these tests are met, retaining earnings has made sense.”
So, each of these definitions reads a little bit different to me. Let’s look at each of them:
First, The Outsider’s definition. If we assume that “value” equates to shareholder equity (or book value), then we simply take the change in shareholder equity over the CEOs tenure and divide it by the change in retained earnings. The Book says that Buffett himself has achieved a Buffett ratio of 2.3 over his tenure (meaning that every dollar in retained earnings has created 2.3 dollars in shareholder equity).
How did they get this?
The book was published when Berkshire Hathaway had released its 2007 annual report. So start with 2007 numbers: Retained earnings were $120,733,000,000 and Shareholder Equity was $273,160,000,000. Berkshire’s numbers for 1965 were Shareholder Equity of $22,139,000 and retained earnings somewhere around -$10,000,000.
Which comes out to 2.26, remember any value over 1 “passes” this test. Obviously, the higher the better though.
In Buffett’s definition from his owners manual, he seems to recommend using the companies market cap instead of shareholder equity (Which seems strange to me, coming from a guy who says the market can be inefficient and misprice stocks, and that investors should not worry too much about the share price – which is why I like the first definition better – But no one asked me!)
So, as of October 1964 there were 1,134,776 shares of Berkshire outstanding and was around $18 when Buffett took control, for a market cap of $20,425,968. In 2007 Berkshire had 1,548,000 shares outstanding with a price around $118,000 per share, for a market cap of $182,664,000,000.
Using the retained earnings numbers from the example above we get:
Which gives us 1.50, another passing grade (is there any surprise?)
How many names can we eliminate from our original screen by requiring a “Buffett test ratio” of 1 or greater? My Screener is limited to 7 years of data, so these companies are all screened for their Buffett Test over the last 7 years, using the shareholder equity definition above.
By eliminating all of the names with a Buffett Test of less than 1, we are left with 46 companies left:
46 is still a few too many for me to start pulling up years and years worth of annual reports, 10-ks and conference call transcripts. In order to whittle the list down further, lets look and see some other qualities of great CEOs described in The Outsiders.
Without a doubt, one of the most prominent themes I found in this book is the magnitude of share buybacks between these CEOs. Kathrine Graham of the Washington Post Company (Ticker: WPO) bought back over 40% of the company’s shares outstanding during her tenure, Capital Cities repurchased 47% of shares outstanding, TCI repurchased 40%, and Ralston Purina repurchased 60%!
New to the idea of share buybacks? Here’s a quick example:
Consider 2 similar companies with the exact same earnings. The only thing different about them is the number of shares outstanding:
Since one company has half the number of shares outstanding, its EPS (Earnings per Share) is twice as high. And since the companies are very similar (same industry, same growth expectations, etc) they should trade at a similar multiple, or P/E ratio. Since the company with less shares outstanding has twice the EPS to report, based on EPS and P/E ratio alone, company 2 can justify a share price that is twice that of company 1.
There are other benefits too, repurchased shares do not get paid dividends, which may save the company some money and reducing the number of shares outstanding boosts the ownership percentage of the company.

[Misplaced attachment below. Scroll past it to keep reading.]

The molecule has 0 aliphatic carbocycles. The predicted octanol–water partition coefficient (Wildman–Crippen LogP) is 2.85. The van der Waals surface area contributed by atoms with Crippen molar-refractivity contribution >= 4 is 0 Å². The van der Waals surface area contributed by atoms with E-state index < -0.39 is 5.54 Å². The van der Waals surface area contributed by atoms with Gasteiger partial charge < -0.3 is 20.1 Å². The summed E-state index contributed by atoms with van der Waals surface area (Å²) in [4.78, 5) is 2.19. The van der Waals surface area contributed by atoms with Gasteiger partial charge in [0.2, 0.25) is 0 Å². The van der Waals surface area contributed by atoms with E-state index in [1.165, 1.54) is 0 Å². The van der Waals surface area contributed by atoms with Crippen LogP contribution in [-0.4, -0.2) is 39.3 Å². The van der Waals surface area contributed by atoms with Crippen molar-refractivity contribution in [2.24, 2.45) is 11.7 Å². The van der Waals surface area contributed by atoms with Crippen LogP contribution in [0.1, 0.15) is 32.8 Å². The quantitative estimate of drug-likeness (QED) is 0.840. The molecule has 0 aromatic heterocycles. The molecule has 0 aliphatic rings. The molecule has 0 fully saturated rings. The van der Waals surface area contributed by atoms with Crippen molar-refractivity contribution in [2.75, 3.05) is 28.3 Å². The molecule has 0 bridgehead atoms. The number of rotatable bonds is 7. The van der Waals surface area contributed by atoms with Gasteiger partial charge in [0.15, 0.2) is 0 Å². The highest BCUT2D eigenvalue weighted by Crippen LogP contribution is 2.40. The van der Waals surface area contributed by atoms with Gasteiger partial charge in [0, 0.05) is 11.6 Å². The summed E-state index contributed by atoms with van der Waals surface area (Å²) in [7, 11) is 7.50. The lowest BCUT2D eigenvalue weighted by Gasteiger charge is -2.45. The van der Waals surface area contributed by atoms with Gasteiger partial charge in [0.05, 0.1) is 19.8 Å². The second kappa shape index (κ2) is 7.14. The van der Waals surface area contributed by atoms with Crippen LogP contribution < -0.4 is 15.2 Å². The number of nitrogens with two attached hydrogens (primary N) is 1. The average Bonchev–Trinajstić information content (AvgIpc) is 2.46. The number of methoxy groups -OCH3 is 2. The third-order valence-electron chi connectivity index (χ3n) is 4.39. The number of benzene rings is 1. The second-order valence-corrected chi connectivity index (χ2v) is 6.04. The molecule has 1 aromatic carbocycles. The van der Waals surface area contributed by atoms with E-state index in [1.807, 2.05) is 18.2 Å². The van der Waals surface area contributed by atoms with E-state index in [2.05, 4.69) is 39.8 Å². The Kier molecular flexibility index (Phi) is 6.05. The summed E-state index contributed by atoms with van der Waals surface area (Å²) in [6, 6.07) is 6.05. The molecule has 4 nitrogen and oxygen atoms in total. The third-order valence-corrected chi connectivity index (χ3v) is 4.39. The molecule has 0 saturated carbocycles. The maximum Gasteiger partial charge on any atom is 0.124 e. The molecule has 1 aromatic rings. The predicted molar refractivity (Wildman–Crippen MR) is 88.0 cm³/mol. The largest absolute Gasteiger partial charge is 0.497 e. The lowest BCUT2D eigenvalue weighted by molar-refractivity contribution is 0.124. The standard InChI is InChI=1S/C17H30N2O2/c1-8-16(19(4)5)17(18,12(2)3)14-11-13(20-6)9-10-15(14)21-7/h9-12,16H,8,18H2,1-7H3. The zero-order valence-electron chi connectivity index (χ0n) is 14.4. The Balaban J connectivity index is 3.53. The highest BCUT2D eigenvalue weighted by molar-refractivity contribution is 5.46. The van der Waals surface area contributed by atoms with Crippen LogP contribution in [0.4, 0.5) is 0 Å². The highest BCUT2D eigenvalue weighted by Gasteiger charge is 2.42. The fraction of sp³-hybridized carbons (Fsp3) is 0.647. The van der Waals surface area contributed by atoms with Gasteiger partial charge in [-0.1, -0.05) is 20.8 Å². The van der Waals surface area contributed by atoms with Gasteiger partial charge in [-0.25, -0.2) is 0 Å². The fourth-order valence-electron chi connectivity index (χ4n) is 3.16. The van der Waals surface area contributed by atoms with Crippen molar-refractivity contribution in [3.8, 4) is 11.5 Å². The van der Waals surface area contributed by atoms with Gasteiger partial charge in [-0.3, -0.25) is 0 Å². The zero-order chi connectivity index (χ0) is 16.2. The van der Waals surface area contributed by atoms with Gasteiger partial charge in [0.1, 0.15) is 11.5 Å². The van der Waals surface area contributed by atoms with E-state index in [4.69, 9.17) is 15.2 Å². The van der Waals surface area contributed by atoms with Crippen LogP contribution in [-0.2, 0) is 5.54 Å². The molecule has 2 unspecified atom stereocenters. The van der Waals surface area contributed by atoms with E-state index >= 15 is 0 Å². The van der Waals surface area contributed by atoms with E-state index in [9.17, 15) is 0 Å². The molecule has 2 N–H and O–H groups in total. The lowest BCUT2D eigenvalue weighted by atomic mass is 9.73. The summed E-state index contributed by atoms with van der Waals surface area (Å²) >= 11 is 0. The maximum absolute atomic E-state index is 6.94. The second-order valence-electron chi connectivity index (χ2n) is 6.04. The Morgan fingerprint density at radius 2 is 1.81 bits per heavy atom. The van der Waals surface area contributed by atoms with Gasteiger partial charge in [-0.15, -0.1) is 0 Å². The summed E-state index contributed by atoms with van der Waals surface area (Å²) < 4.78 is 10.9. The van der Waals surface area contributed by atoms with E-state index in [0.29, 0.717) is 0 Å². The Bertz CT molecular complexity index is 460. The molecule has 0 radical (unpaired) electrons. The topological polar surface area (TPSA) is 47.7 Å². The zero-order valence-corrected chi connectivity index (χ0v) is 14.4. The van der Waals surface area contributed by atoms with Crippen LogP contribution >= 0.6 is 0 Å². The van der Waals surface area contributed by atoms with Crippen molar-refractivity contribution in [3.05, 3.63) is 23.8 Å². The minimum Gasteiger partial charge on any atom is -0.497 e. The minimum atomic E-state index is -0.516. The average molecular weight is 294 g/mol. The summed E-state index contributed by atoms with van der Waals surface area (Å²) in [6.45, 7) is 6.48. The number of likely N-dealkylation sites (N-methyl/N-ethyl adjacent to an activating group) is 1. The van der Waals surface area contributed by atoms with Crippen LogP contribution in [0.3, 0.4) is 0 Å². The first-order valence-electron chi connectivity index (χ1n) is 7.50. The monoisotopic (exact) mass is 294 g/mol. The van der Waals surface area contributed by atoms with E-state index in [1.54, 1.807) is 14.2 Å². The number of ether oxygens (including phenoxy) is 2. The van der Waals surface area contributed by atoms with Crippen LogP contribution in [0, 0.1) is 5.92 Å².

The book gives an example of Buffett’s original purchases of Washington Post stock. Buffett eventually accumulated an ownership stake of 13% of the company, but over time as Graham repurchased the company’s shares, Buffett’s ownership stake in the company would rise to 22%, as the number of shares outstanding decreased.
Of course, share buybacks can actually take away value from the shareholders if the company is buying back shares at a high price.
In Buffett’s 2012 letter to shareholders he said:
“The third use of funds – repurchases – is sensible for a company when its shares sell at a meaningful discount to conservatively calculated intrinsic value. Indeed, disciplined repurchases are the SUREST way to use funds intelligently: It’s hard to go wrong when you are buying dollar bills for 80 cents or less. We explained our criteria for repurchases in last years report and, if the opportunity presents itself, we will buy large quantities of our stock. We originally said we would not pay more than 110% of book value, but that proved unrealistic. Therefore, we increased the limit to 120% in December when a large block become available at 116%.
But never forget: In repurchase decisions, price is all-important. Value is DESTORYED when purchases are made above intrinsic value.”
So how do we search for companies that have bought back their shares? Thankfully, the number of shares outstanding for a company is listed on its balance sheet, and therefore searchable and screenable.
There is a term “Buyback Yield” that represents the percentage of a company’s shares that were repurchased. If a company bought back half its number of shares outstanding, it would have a buyback yield of 50%. Here is the definition provided by my stock screener:
“A stock’s buyback yield is determined by comparing the average shares outstanding of a fiscal period with the average shares outstanding of another fiscal period. The Buyback Yield for the latest fiscal year (Y1) compares the average shares outstanding for the latest fiscal year (Y1) to the average shares outstanding one year ago (Y2). If a stock has 90 million average shares outstanding in Y1 and had 100 million average shares outstanding in Y2, the buyback yield would be 10%. Conversely, if a stock has 100 million average shares outstanding in Y1 and had 90 million average shares outstanding in Y2, it would have a buyback yield of -11%. We then take the simple averages of a company’s buyback yields over the last three, five and seven years. Note that the signs are reversed, so that a positive buyback yield indicates the average number of shares outstanding declining while a negative number indicates the average number of shares outstanding is increasing.”